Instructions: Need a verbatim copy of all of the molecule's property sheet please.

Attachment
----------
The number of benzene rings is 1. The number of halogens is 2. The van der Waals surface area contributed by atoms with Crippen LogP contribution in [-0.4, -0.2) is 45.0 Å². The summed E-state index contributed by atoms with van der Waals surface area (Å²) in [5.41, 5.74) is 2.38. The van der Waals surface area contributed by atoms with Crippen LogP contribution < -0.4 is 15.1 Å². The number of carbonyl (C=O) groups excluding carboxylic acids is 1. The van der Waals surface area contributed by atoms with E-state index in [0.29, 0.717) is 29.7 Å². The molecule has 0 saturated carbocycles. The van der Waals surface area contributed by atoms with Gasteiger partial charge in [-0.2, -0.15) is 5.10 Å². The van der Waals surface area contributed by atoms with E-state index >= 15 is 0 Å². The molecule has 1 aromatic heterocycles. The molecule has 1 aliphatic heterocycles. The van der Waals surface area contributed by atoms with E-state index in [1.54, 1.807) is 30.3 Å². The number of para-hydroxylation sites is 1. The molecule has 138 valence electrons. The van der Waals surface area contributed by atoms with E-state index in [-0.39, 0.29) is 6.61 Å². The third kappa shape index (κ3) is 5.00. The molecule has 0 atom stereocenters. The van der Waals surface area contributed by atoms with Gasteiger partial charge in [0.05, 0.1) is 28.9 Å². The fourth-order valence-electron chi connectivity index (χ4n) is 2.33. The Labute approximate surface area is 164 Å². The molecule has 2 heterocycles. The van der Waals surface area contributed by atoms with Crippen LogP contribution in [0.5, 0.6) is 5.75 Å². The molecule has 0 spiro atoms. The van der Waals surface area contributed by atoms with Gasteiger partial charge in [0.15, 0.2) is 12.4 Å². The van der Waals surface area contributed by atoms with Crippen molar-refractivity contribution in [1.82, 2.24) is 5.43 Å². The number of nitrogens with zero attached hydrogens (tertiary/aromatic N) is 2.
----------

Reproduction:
The number of benzene rings is 1. The number of halogens is 2. The van der Waals surface area contributed by atoms with Crippen LogP contribution in [-0.4, -0.2) is 45.0 Å². The summed E-state index contributed by atoms with van der Waals surface area (Å²) in [5.41, 5.74) is 2.38. The van der Waals surface area contributed by atoms with Crippen LogP contribution < -0.4 is 15.1 Å². The number of carbonyl (C=O) groups excluding carboxylic acids is 1. The van der Waals surface area contributed by atoms with E-state index in [0.29, 0.717) is 29.7 Å². The molecule has 0 saturated carbocycles. The van der Waals surface area contributed by atoms with Gasteiger partial charge in [-0.2, -0.15) is 5.10 Å². The van der Waals surface area contributed by atoms with E-state index >= 15 is 0 Å². The molecule has 1 aromatic heterocycles. The molecule has 1 aliphatic heterocycles. The van der Waals surface area contributed by atoms with E-state index in [1.54, 1.807) is 30.3 Å². The number of para-hydroxylation sites is 1. The molecule has 138 valence electrons. The van der Waals surface area contributed by atoms with E-state index in [-0.39, 0.29) is 6.61 Å². The third kappa shape index (κ3) is 5.00. The molecule has 0 atom stereocenters. The van der Waals surface area contributed by atoms with Gasteiger partial charge in [0.05, 0.1) is 28.9 Å². The fourth-order valence-electron chi connectivity index (χ4n) is 2.33. The Labute approximate surface area is 164 Å². The molecule has 2 heterocycles. The van der Waals surface area contributed by atoms with Crippen LogP contribution in [0.5, 0.6) is 5.75 Å². The molecule has 0 spiro atoms. The van der Waals surface area contributed by atoms with Gasteiger partial charge in [0.15, 0.2) is 12.4 Å². The van der Waals surface area contributed by atoms with Crippen molar-refractivity contribution in [1.82, 2.24) is 5.43 Å². The number of nitrogens with zero attached hydrogens (tertiary/aromatic N) is 2.